by | May 22, 2019 | Foraging

Asclepias syriaca aka Milkweed. As seen here milkweed gets its name from the milky sap that it bleeds when damaged. When raw milkweed is slightly toxic but the toxicity in completely neutralized with cooking. Simply blanch it and it’s perfectly safe to eat.

Milkweed has 1 central stalk that can reach heights of 4 feet. Its leaves are opposite each other and covered in tiny velvety hairs. The leaves are oval with smooth edges. The unopened flower buds are my favorite part to eat, they are flavored like a combination of broccoli and asparagus on steroids with a deep umami taste.

Be mindful when you harvest milkweed. It is endangered in some places. Only harvest it if you come across a sizable patch. There’s no need to take the whole plant. Just cut off some, not all, of the smaller leaves or flower buds. If properly pruned in this manner you will encourage the growth of 2 new flowering heads from where you cut. Milkweed is the main source of food for Monarch butterfly caterpillars and milkweed beetles so be on the lookout for them when you harvest.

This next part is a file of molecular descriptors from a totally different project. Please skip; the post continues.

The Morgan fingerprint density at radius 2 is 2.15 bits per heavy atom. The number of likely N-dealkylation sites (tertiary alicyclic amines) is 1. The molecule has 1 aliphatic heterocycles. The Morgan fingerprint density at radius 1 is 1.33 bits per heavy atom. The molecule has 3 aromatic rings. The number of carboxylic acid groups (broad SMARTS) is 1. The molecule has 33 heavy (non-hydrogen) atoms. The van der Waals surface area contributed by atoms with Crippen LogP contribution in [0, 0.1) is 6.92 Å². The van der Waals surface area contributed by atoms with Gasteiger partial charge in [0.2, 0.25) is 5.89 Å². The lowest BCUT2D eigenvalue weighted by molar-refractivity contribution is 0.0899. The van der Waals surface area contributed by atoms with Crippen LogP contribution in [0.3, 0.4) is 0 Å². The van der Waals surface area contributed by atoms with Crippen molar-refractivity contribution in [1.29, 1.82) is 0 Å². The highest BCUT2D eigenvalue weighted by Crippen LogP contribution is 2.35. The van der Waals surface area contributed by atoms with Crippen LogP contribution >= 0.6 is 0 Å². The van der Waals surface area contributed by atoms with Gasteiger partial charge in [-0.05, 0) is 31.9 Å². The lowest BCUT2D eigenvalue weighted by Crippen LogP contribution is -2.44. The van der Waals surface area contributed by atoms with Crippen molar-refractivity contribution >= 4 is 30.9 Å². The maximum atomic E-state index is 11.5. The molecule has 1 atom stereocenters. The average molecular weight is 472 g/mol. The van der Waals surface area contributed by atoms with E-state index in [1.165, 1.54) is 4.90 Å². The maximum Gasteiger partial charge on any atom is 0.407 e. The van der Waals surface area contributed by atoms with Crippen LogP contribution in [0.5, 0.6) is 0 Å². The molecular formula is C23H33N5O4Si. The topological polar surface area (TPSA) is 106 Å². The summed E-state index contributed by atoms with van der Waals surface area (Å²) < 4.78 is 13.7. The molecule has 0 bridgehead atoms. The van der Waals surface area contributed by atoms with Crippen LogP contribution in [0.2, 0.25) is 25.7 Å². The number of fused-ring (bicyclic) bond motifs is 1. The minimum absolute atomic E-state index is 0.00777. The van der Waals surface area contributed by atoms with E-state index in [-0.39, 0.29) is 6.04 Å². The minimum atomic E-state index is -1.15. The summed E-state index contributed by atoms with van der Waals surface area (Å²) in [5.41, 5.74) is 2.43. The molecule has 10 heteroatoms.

Milkweed does have a poisonous lookalike, Dogbane. Dogbane main stalk will set branches, Milkweed will not. Dogbane lacks the velvety hairs that milkweed has and its leaves and stalks are smooth. Dogbane has small clusters of tiny white flowers and lacks the velvety fuzz that milkweed has whereas milkweed has big clusters of large reddish-pink flowers. Both Dogbane and Milkweed have a milky sap so it’s best to wait until you see flowers before harvesting it. Look for milkweed at Larder!

1 Comment

  1. Scott English

    Excellent information! I would like to give this harvesting a try when I get the chance. I also appreciate the advice about the precious nature of Milkweed for Monarchs. Thank you for the informative post!


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